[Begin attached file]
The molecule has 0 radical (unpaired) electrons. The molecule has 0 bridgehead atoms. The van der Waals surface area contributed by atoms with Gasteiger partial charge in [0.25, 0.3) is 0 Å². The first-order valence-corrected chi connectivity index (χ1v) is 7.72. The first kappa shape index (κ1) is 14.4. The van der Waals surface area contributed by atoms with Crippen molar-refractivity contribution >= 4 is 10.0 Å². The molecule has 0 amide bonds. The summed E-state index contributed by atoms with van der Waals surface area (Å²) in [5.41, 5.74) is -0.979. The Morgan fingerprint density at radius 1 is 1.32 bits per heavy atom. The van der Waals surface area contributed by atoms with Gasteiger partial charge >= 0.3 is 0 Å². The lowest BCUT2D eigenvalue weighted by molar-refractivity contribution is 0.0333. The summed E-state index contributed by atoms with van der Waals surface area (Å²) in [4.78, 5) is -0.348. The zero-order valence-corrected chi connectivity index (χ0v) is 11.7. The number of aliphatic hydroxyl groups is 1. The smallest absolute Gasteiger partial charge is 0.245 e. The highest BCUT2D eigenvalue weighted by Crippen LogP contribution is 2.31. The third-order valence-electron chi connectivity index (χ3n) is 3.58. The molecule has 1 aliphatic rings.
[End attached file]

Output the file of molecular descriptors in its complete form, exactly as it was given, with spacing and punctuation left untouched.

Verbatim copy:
The molecule has 0 radical (unpaired) electrons. The molecule has 0 bridgehead atoms. The van der Waals surface area contributed by atoms with Gasteiger partial charge in [0.25, 0.3) is 0 Å². The first-order valence-corrected chi connectivity index (χ1v) is 7.72. The first kappa shape index (κ1) is 14.4. The van der Waals surface area contributed by atoms with Crippen molar-refractivity contribution >= 4 is 10.0 Å². The molecule has 0 amide bonds. The summed E-state index contributed by atoms with van der Waals surface area (Å²) in [5.41, 5.74) is -0.979. The Morgan fingerprint density at radius 1 is 1.32 bits per heavy atom. The van der Waals surface area contributed by atoms with Gasteiger partial charge >= 0.3 is 0 Å². The lowest BCUT2D eigenvalue weighted by molar-refractivity contribution is 0.0333. The summed E-state index contributed by atoms with van der Waals surface area (Å²) in [4.78, 5) is -0.348. The zero-order valence-corrected chi connectivity index (χ0v) is 11.7. The number of aliphatic hydroxyl groups is 1. The smallest absolute Gasteiger partial charge is 0.245 e. The highest BCUT2D eigenvalue weighted by Crippen LogP contribution is 2.31. The third-order valence-electron chi connectivity index (χ3n) is 3.58. The molecule has 1 aliphatic rings.